The easy thing to do — and goodness knows the easy way out is more popular than ever in college football these days — would’ve been for Michigan to pull the rip cord on Jim Harbaugh’s tenure at this time last year.
Given the toxicity of a 2-4 record during Michigan’s COVID-19 affected season, his 0-5 record against Ohio State, his inability to develop a quarterback and some concerning trends in recruiting, it almost seemed obvious that Harbaugh’s time was up. As much hype as he arrived with in 2015, most fan bases and administrations that are serious about football would’ve long since been ready to move on.
“Thanks for trying, Jim. Here’s a nice fat buyout check. We’ll take our chances with Matt Campbell or whatever hot coach won a few big games this season.”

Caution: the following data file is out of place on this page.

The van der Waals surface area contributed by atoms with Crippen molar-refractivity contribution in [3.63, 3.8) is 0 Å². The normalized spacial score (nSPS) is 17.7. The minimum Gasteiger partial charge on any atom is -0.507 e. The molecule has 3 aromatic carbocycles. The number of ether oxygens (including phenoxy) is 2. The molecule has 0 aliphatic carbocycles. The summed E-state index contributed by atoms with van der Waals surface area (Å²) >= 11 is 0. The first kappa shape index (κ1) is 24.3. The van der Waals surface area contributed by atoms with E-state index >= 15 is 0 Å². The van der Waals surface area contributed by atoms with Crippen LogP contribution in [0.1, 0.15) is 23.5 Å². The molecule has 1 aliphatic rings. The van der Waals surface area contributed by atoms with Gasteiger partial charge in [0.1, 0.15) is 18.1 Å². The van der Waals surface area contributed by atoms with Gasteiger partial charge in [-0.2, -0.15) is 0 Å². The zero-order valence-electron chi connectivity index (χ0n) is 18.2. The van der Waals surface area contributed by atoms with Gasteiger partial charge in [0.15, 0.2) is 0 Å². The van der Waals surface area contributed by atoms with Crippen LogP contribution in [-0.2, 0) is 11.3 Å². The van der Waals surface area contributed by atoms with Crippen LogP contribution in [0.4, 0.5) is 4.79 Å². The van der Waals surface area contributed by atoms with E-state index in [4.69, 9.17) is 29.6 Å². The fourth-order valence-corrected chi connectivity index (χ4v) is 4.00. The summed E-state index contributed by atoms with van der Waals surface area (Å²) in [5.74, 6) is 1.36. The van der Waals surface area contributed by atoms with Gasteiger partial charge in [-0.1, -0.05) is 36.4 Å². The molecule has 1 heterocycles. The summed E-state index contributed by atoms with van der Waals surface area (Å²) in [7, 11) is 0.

But on Jan. 8, Michigan athletics director Warde Manuel did something that has become increasingly rare in his business. He used common sense.
“I continue to believe that Jim is the right man to lead our program in pursuit of Big Ten and CFP championships,” Manuel said in a statement confirming that Harbaugh would remain the coach on a new five-year contract that paid him less and made it more financially responsible for the school to fire him if it became necessary.
To be clear, Manuel’s support was not unconditional. Harbaugh had to have a plan for getting Michigan turned around, which included changes to his coaching staff and his approach. If things continued going the same direction, the school’s patience was not going to last forever.
But 11 months later, you could argue the best move of the entire coaching 2020 carousel was the one Michigan didn’t make.
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